Leigh Anne Tuohy, the real-life mom portrayed by Sandra Bullock in “The Blind Side,” said the Florida teen who went to a church in search of an adoptive family should be an inspiration to other orphans.
“No one is going to do it for you,” Tuohy told FoxNews.com. “You have to make it happen. Go out there and be determined to get a family.”
And Florida teen Davion Navar Henry Only did exactly that. He knew precisely what he needed and set out to find it when he showed up at St. Mark Missionary Baptist Church in St. Petersburg in search of a family.
“I’ll take anyone,” he said, the Tampa Bay Times reported. “Old or young, dad or mom, black, white, purple. I don’t care. And I would be really appreciative. The best I could be.”
That first step — to simply ask — had to have been both scary and humbling. But Only soon discovered what others have known all along — that Americans are the most generous people in the world. You just have to give them a chance.
When word of Only’s plight got out, thousands responded, as Americans always do.
Florida Orphan’s Appeal Prompts 10,000 Inquiries http://t.co/uoJUzymdz5
— Patricia Heaton (@PatriciaHeaton) October 18, 2013
A 15-year-old kid sought a mom and a dad to give him love and direction, and soon found he could take his pick.
Author Michael Lewis wrote the story of the Tuohy family’s adoption of Michael Oher, who came from a broken family and went on to become a star left tackle at the University of Mississippi. In 2009, Lewis’ book, “The Blind Side: Evolution of a Game,” was made into an inspirational motion picture starring Bullock and Tim McGraw, who played Tuohy’s supportive husband, Sean.
The Baltimore Ravens chose Oher as a first-round draft pick, and he later helped the team win the Super Bowl.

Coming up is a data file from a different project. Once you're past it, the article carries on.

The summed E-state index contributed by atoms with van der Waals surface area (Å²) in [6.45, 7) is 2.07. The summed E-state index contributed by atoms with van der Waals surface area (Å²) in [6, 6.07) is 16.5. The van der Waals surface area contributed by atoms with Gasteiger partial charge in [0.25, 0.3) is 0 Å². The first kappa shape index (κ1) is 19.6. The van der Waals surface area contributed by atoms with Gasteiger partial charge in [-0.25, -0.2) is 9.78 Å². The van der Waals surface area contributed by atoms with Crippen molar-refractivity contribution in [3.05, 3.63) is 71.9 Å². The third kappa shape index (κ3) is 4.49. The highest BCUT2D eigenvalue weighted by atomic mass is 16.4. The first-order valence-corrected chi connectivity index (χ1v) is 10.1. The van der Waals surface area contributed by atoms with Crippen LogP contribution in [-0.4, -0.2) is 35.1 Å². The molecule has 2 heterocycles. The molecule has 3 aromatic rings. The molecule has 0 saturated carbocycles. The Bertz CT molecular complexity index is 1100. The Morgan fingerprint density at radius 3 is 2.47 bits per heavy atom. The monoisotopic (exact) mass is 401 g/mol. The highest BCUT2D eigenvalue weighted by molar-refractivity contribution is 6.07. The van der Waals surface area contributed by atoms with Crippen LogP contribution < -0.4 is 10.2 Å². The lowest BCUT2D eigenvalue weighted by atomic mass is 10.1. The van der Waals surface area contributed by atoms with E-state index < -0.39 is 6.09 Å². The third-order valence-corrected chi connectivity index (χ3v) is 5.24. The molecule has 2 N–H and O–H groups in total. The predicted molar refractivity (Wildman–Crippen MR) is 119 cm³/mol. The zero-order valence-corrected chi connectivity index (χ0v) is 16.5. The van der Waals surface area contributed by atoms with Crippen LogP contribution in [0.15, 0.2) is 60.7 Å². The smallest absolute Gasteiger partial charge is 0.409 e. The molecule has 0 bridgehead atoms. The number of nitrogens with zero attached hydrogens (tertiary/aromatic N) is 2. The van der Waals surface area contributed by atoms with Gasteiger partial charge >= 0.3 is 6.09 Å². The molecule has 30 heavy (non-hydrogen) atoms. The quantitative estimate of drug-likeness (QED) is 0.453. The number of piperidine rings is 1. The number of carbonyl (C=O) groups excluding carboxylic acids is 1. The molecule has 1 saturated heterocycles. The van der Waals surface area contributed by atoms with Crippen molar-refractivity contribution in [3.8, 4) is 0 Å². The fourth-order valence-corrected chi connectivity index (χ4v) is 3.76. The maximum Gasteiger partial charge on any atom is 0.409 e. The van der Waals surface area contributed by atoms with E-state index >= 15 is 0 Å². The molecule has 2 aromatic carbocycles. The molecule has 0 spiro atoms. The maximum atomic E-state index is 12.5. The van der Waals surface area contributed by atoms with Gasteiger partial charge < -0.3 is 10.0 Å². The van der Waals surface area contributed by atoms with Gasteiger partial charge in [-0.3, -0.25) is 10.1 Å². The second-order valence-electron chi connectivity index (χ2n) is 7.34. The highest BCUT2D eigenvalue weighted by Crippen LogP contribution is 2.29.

“We didn’t make Oher become the wonderful person that he did,” Tuohy said. “All we did was help him reach that point.”
That’s what families are for — to help loved ones reach their potential. And that’s why we all instinctively crave that relationship — that feeling of belonging.
The parallels between Oher and Only are unmistakable, according to Fox News:
Like Oher at the time, Only is a teenager, which is statistically beyond the prime adoption age. Only also has aspirations to play football.
Tuohy bounces around the country advocating for adoption agencies. Her cellphone has been bombarded with hundreds of messages about Only’s story seeking ways to adopt him.
The Oher and Only stories are also illustrative of the fallacy of Hillary Clinton’s 1996 book, “It takes a Village,” in which she says it takes an entire community to properly raise a child.
Oher and Only had a community — they each needed something more and something real, as we all do. It takes a family.
“The key is not to give up,” Tuohy said. “You have to keep grinding and grinding in life. No one is going to hand you anything.”